Serial Complaints

When a show creator/producer says that their show has no pre-established endgame or overarching plot, and they plan to just keep making episodes until the ratings slip or the creative well runs dry, and then the hipster TV snobs are like…

“Uh-oh. Red Flag, you guys. This show’s low quality, directionless, probably gonna die soon.”

Tcha. Yeah. About that…*Ahem*


Look, I have nothing against your Steven Universes, your Star VS the Forces of Evils, your Avatar: The Last Airbenders, your Adventure Times, your She-Ra and the Princesses of Powers, your Owl Houses, your Amphibiases, what have you; most of them aren’t my jam personally, but if you prefer those types of shows, then that’s perfectly fine. You do you. BUUUUT…

I hate it when people treat episodic shows and stand-alone episodes of shows like they’re worthless. Not all content needs to be a piece of a bigger whole. Not every show has to be serialized or a saga.

Some of y’all might not be old enough to remember this, but back in the Before Time…

…Episodic shows were the norm, not the exception. For a long time, showrunners weren’t concerned about telling a gigantic overreaching story…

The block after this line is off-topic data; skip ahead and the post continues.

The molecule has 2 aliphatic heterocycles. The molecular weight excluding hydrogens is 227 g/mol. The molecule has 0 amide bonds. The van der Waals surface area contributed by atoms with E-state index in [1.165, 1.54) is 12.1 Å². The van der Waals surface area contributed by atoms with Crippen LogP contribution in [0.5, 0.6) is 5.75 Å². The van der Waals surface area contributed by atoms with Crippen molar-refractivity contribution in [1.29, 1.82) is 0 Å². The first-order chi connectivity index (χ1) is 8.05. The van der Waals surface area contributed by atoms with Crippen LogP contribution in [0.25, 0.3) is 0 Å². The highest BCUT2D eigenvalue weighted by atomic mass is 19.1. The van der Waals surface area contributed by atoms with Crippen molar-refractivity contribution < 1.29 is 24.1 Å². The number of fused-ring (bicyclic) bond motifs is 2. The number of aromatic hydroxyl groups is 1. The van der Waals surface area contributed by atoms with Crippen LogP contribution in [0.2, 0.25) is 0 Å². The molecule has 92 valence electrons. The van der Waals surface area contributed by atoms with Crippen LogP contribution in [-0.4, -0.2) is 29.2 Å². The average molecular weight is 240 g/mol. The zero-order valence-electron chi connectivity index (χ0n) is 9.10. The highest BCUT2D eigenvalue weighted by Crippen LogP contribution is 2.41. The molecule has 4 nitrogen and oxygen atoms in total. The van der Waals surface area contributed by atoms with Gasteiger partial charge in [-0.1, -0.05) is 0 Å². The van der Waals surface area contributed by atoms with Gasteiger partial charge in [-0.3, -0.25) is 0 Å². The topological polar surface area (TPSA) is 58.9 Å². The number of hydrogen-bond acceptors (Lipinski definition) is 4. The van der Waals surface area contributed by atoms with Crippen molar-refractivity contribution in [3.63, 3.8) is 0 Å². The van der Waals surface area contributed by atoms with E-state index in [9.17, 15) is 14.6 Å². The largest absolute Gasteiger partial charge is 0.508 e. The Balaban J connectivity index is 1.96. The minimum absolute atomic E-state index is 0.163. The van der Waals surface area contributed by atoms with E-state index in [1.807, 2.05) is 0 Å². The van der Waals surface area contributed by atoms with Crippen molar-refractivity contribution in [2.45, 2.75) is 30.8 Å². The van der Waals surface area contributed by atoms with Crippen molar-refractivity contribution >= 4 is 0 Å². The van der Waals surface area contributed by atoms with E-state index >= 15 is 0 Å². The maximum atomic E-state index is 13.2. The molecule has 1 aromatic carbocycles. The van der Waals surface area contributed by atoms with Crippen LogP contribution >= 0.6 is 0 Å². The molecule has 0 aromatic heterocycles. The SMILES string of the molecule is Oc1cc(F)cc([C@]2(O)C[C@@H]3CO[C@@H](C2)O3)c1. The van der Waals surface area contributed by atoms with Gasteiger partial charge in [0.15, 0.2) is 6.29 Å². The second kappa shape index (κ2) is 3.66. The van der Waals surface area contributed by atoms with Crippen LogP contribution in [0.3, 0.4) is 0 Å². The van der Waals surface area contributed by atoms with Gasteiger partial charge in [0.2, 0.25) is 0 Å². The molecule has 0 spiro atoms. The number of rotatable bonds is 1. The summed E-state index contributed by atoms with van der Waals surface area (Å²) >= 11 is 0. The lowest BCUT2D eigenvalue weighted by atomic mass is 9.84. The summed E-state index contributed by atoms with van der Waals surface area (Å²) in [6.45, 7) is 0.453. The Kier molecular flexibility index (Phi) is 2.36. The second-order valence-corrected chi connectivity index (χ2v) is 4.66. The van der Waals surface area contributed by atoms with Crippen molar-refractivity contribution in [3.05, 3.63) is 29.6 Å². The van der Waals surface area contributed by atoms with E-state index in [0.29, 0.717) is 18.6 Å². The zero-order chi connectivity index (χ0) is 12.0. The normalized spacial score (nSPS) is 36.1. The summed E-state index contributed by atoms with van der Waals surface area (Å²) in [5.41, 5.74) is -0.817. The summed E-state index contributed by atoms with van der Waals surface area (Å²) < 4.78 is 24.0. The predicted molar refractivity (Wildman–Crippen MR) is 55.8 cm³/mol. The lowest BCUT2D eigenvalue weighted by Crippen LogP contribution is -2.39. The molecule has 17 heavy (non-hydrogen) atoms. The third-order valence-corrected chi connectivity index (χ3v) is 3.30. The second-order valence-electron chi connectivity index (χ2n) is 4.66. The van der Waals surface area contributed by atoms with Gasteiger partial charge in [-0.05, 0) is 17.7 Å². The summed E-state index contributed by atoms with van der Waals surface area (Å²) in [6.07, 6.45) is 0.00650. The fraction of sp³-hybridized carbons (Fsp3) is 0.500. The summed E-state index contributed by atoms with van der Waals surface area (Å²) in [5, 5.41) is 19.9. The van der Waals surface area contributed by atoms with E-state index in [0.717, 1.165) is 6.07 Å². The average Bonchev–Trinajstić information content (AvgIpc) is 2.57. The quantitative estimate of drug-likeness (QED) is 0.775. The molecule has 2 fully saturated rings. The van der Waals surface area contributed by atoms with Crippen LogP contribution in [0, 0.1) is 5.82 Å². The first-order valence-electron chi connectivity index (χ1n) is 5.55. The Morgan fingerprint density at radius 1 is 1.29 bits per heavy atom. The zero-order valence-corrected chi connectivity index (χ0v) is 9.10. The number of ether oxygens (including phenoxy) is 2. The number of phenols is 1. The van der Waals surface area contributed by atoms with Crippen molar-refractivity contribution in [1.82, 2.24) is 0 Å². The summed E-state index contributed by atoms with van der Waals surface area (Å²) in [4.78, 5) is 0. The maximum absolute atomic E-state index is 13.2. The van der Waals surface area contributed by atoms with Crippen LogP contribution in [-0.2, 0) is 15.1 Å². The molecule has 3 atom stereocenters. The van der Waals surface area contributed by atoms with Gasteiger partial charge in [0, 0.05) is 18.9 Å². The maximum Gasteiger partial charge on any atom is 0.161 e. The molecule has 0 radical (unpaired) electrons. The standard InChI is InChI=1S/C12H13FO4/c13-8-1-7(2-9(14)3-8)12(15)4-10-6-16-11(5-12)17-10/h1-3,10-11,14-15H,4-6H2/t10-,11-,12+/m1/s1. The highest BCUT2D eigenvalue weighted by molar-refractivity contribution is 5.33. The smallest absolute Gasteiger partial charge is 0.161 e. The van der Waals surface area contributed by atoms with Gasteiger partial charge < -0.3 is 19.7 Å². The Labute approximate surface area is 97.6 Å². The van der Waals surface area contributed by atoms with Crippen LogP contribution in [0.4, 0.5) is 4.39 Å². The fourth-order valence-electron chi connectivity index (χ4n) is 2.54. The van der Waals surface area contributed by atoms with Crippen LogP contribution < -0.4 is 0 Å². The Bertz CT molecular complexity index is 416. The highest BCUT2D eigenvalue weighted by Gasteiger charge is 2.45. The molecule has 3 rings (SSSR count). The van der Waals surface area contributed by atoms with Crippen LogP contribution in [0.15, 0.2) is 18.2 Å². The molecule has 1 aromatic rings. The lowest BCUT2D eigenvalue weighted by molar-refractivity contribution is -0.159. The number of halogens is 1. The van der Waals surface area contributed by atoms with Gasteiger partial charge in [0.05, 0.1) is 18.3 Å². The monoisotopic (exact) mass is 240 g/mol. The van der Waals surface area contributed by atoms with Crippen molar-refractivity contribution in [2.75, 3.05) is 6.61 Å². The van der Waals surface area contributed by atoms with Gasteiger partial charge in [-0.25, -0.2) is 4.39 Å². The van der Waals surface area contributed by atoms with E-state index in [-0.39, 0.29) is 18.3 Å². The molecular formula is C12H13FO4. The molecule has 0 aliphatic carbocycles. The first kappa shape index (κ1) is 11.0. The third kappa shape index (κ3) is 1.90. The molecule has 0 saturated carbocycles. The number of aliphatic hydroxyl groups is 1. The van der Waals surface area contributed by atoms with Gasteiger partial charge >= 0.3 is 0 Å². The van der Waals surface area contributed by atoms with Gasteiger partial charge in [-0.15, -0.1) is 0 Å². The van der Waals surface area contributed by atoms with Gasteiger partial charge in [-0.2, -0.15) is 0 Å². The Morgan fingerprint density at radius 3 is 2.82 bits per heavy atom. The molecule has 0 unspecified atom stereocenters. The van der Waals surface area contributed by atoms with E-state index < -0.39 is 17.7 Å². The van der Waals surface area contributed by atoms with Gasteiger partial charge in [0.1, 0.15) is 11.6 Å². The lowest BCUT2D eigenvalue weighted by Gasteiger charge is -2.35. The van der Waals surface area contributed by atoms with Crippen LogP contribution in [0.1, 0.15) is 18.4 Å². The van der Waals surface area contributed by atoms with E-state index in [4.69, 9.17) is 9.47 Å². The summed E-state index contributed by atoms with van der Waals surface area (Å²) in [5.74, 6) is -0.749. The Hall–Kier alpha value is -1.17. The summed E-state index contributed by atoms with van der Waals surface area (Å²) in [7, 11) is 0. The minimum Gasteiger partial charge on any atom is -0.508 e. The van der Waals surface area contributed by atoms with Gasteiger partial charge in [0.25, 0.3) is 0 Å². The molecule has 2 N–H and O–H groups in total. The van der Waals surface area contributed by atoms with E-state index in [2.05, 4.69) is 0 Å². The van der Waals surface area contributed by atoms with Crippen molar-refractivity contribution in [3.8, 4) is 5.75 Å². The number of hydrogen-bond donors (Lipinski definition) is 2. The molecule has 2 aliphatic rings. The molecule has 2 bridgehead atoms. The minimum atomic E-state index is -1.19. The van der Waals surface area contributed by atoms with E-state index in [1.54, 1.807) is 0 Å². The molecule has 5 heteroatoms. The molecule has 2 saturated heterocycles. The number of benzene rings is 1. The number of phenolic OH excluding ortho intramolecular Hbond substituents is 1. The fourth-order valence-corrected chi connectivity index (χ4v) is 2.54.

They just kept the plates spinning until the network, the crew or the viewers decided they’ve had enough.

I’m not saying people can’t or shouldn’t enjoy a serialized show. If that’s what you dig, then continue digging them. They can be great if well done, but just because ‘prestige’ shows are in vogue right now doesn’t mean that that’s the only type of show we should get or that shows which don’t adhere to this type of storytelling are somehow ‘inferior’; short-range episodic shows can be cool too.

You don’t always need a seven-course meal with all the trimmings…

Sometimes a simple burger and fries will do!


2 thoughts on “Serial Complaints

  1. I have a bit of a long comment coming up. Keep in mind I still very much agree with what you’re talking about. It’s just something to think about.

    Probably one thing that does worry me about people always expecting serialization is when the showrunners seem to be a bit too keen into the idea of it. Case in point, here’s this tweet from Steve Loter. He’s a Disney veteran with numerous credits under his belt, such as directing Kim Possible and American Dragon Jake Long, executive producing The Ghost And Molly McGee, and being co-developer for Moon Girl And Devil Dinosaur. In this tweet about Moon Girl, he said that the show would start out episodic before becoming more serialized. I was interested in the show long before this tweet and I still am, though it is a bit sad that some people are like “Okay, now the show will be good.” Like, it’s a fun action comedy show with really good animation and fun characters, regardless of whether it’s story driven or not. And having seen just about every episode that’s come out so far, I can say that it’s somewhat story driven in how there is a bit of an overarching goal (Lunella wanting to find the original Moon Girl), though I don’t know if I’d call it serialized. Plus, many of the episodes usually tell standalone stories with only some of the ending teasers for future story ideas being the real big setup.